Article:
Several genes, mainly involved in podocyte cytoskeleton regulation, have been implicated in familial forms of primary FSGS. We identified a homozygous missense mutation (p.P209L) in the TTC21B gene in seven families with FSGS. Mutations in this ciliary gene were previously reported to cause nephronophthisis, a chronic tubulointerstitial nephropathy. Notably, tubular basement membrane thickening reminiscent of that observed in nephronophthisis was present in patients with FSGS and the p.P209L mutation. We demonstrated that the TTC21B gene product IFT139, an intraflagellar transport-A component, mainly localizes at the base of the primary cilium in developing podocytes from human fetal tissue and in undifferentiated cultured podocytes. In contrast, in nonciliated adult podocytes and differentiated cultured cells, IFT139 relocalized along the extended microtubule network. We further showed that knockdown of IFT139 in podocytes leads to primary cilia defects, abnormal cell migration, and cytoskeleton alterations, which can be partially rescued by p.P209L overexpression, indicating its hypomorphic effect. Our results demonstrate the involvement of a ciliary gene in a glomerular disorder and point to a critical function of IFT139 in podocytes. Altogether, these data suggest that this homozygous TTC21B p.P209L mutation leads to a novel hereditary kidney disorder with both glomerular and tubulointerstitial damages.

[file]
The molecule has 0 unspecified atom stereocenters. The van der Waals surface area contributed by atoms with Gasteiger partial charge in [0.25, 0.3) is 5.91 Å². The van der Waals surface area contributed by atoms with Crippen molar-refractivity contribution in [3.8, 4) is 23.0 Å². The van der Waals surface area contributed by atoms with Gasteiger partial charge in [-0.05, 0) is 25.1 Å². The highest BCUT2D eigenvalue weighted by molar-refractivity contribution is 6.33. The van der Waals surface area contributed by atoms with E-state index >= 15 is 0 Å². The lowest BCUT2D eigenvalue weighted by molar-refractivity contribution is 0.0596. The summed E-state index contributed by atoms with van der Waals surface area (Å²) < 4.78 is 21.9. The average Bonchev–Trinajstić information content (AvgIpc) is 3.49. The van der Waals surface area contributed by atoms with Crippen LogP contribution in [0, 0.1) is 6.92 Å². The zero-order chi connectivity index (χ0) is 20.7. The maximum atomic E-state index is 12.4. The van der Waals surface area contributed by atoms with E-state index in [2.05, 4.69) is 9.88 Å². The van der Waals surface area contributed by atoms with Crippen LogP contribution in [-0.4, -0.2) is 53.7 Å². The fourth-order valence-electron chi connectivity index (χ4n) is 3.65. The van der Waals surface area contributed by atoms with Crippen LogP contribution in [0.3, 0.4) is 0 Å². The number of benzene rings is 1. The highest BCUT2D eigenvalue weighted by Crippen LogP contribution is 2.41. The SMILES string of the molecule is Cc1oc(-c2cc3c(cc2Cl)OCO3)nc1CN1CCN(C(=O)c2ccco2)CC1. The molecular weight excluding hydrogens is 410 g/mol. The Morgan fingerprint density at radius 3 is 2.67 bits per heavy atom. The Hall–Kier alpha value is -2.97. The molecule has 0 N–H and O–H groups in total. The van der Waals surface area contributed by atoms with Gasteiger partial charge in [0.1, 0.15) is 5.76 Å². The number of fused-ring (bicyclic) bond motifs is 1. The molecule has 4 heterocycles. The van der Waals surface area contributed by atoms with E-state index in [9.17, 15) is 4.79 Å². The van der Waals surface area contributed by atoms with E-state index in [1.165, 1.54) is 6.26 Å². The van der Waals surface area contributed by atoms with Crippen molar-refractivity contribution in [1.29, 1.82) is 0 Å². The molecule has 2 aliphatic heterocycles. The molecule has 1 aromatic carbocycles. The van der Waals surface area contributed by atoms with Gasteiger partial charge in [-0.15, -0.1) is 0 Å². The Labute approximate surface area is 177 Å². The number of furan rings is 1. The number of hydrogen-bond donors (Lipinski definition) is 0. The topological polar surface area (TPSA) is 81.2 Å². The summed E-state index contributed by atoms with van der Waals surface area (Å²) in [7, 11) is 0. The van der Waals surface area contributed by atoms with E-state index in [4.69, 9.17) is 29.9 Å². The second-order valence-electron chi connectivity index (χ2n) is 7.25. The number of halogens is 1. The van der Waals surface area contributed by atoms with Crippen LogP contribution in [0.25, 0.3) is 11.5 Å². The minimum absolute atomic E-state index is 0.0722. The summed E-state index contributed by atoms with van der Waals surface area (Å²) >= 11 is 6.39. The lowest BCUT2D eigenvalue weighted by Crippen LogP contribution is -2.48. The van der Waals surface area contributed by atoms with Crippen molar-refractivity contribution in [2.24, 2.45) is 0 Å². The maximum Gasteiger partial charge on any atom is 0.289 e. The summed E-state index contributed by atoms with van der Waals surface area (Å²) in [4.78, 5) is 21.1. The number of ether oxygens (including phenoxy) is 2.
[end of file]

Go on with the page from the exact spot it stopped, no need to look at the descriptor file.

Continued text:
Keywords: focal segmental glomerulosclerosis; genetic renal disease; nephronophthisis; podocyte.
Copyright © 2014 by the American Society of Nephrology.